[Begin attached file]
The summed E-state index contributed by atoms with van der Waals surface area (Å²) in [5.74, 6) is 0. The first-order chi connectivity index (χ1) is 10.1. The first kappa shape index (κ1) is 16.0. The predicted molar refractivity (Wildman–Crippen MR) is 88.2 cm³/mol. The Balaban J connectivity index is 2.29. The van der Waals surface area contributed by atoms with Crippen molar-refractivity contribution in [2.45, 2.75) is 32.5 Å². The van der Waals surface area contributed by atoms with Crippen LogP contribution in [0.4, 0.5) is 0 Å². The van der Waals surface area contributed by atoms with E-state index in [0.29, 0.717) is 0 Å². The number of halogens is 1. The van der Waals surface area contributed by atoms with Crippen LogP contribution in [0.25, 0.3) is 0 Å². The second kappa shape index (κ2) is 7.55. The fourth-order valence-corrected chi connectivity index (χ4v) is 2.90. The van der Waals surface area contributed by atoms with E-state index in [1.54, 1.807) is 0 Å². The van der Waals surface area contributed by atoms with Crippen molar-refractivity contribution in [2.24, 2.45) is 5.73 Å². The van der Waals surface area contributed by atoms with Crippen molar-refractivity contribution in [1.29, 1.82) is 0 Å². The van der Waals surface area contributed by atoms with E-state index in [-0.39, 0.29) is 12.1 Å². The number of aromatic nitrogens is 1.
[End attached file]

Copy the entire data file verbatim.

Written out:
The summed E-state index contributed by atoms with van der Waals surface area (Å²) in [5.74, 6) is 0. The first-order chi connectivity index (χ1) is 10.1. The first kappa shape index (κ1) is 16.0. The predicted molar refractivity (Wildman–Crippen MR) is 88.2 cm³/mol. The Balaban J connectivity index is 2.29. The van der Waals surface area contributed by atoms with Crippen molar-refractivity contribution in [2.45, 2.75) is 32.5 Å². The van der Waals surface area contributed by atoms with Crippen LogP contribution in [0.4, 0.5) is 0 Å². The van der Waals surface area contributed by atoms with E-state index in [0.29, 0.717) is 0 Å². The number of halogens is 1. The van der Waals surface area contributed by atoms with Crippen LogP contribution in [0.25, 0.3) is 0 Å². The second kappa shape index (κ2) is 7.55. The fourth-order valence-corrected chi connectivity index (χ4v) is 2.90. The van der Waals surface area contributed by atoms with E-state index in [1.54, 1.807) is 0 Å². The van der Waals surface area contributed by atoms with Crippen molar-refractivity contribution in [2.24, 2.45) is 5.73 Å². The van der Waals surface area contributed by atoms with Crippen molar-refractivity contribution in [1.29, 1.82) is 0 Å². The van der Waals surface area contributed by atoms with E-state index in [-0.39, 0.29) is 12.1 Å². The number of aromatic nitrogens is 1.